Laura Lynn Jansen’s trash bags hang in a white row on the wall of the museum’s upper gallery, too beautiful to be real garbage bins, they look almost like living, breathing creatur
Laura Lynn Jansen’s trash bags hang in a white row on the wall of the museum’s upper gallery. Too beautiful to be real garbage bins, they look almost like living, breathing creatures. Made of fabric, they resemble a womb, containing internal organs which in this case are actually used plastic products. The project is a new way of collecting plastics and an attempt at creating a different esthetic in our urban landscape.
photo: Floor Knaapen
Jansen , a young designer, recently graduated from the well known Design Academy Eindhoven. Since completing her studies in 2008, she has been working in different fields and exhibiting around the world. There is much sensitivity and emotion to her designs, and her esthetic is defined by clean shapes, forms and colors. Precise and pragmatic, yet dreamy and poetic.
How does “wastesthetics” fit in with the concept of the “Post Fossil” exhibition?Do you see yourself as one of the “Post Fossil” generation of designers, as defined by show curator, Li Edelkoort?
“In ‘Post Fossil’ Li Edelkoort talks about freedom, designers who create with complete freedom and therefore are challenging our traditional perceptions of design. She asks ‘Can man find a more meaningful way to consume?’ I think the freedom I allow myself is so striking because it radically questions and rethinks the parameters that have determined design in the past. Freedom has two sides. On one side, the freedom I have to explore my multiple talents. The other side is the interest I pay to different disciplines, overturning the conventional notions of design. This I suppose makes me a ‘Post Fossil’ designer.”
Tell us a little bit about “wastesthetics” from the “Post Fossil” exhibition.
“‘Wastesthetics’ is a new way of collecting plastics. I put plastic packaging into a transparent bag, created a vacuum and discovered that it took on aesthetically attractive forms. This inspired me to make a garbage bag from a stretch material reminiscent of mother of pearl. By being able to see the shapes inside, the bag becomes a kind of work of art that changes its form every day. This is my attempt at creating a new scene: making the public space into a more intimate and personal one”.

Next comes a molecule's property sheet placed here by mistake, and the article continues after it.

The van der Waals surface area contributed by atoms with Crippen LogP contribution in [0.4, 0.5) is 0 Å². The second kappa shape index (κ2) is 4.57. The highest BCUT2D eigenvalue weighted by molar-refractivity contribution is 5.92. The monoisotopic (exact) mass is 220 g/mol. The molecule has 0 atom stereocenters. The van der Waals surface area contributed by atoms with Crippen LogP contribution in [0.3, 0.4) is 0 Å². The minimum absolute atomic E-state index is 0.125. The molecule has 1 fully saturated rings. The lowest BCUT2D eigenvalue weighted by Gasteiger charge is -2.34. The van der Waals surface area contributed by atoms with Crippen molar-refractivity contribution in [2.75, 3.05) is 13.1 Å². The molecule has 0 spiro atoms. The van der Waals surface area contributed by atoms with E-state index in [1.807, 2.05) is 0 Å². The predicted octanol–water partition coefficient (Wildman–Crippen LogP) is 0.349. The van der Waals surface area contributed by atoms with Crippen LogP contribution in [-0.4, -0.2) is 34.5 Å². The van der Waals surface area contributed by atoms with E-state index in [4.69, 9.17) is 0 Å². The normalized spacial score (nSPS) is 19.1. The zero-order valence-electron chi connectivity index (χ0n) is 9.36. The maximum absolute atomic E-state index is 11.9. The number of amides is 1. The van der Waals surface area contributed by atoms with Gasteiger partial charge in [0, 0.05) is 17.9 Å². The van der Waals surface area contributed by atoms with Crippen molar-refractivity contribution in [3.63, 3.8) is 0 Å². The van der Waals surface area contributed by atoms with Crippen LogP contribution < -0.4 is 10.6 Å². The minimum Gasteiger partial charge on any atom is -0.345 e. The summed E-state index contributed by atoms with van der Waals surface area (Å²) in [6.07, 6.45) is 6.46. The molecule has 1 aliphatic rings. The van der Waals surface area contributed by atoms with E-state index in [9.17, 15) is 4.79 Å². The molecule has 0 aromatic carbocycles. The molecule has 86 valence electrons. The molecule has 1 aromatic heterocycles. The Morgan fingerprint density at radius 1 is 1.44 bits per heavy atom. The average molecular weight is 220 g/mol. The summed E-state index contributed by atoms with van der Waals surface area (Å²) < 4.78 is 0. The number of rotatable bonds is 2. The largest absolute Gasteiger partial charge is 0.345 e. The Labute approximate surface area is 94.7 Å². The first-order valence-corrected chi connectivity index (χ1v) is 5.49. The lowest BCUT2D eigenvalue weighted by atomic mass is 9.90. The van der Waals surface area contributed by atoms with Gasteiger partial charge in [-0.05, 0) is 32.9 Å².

Detail from ‘wastesthetics’
Jansen envisions streets filled with shiny white shapes, on every façade a different one. Streets where garbage bags become a type of self portrait. On the basis of the bag, you can say something about someone’s identity: what and how much do they consume? We will all be able to be more awake of our consumption once it takes on real physical form.
“I hope that ‘wastesthetics’ will make people aware of how much garbage they produce by underlining the shape and contour of changing waste. The dirtiest becomes an object of esthetical beauty”.
Folds and pleats are very present in all of Jansen’s works: the fold as inspiration, as an image and as an important detail in the final design. An example is “inbetween”, a wallpaper design for interiors, in which printed folds give a new feel to walls. Here, Jansen flirts with ideas from the textile and fashion world, exploring the boundaries between two and three dimensions. Soft folds replace and cover the empty white interior space of a house.
You seem fascinated by fashion and the human form in your works even though you are not a fashion designer. “I’ve always been interested in fashion. As a little girl I used to sew dresses for my dolls with my grandmother. During my studies at the Design Academy Eindhoven, in the department Man and Public Space, I developed my interest in architecture, larger scale surroundings and programming. I noticed the similarity between fashion and architecture; fashion designers create garments for the human body, while, architects create buildings large enough for many bodies to inhabit simultaneously. Regardless of the scale, the point of origin for both practices is the body. Both protect and shelter and are a way of expressing personal, cultural, religious and political ideas. Also, both disciplines begin their creative process with a flat two-dimensional medium, transforming it to create complex three-dimensional forms”. This similarity can be seen in the project ‘stretching boundaries’. Here a flat, technical drawing of a front door evolves into a pattern for a tailored-made suit. It’s a series of ‘haute couture’ for the public space.
Jansen stretches fabrics over doors turning them into objects with skin and membranes. By doing so, she challenges the function of the door as a transitional object. The door is the ‘in between’, symbolizing the transition area between public and private space.
Is functionality important to you as a designer? Do you think design must be functional?
“Design has to function fascinating. That’s why I try to emphasize the design and the functionality. Both have to have the same value and importance. Sometimes you can be triggered by the aesthetics, sometimes by the function. In addition to the correlation between those two elements, the feeling and meaning of design are also important values. Design should fascinate, trigger and make you wonder, smile, think, and dream in everyday life”.
What are you working on now? Dreams and plans for the future?
“I want to focus on the process of thinking, doubting and creating, regardless of the field. Maybe the process is actually the result? That’s true freedom. As Janis Joplin says; ‘Freedom is just another word for nothing left to lose’.The world is changing rapidly, and the design profession is changing along with it. How should designers relate to this changing world and what is their role in it? I am going back to the Design Academy this September to start a Masters program, to sharpen the intellect and be aware of the world around me”.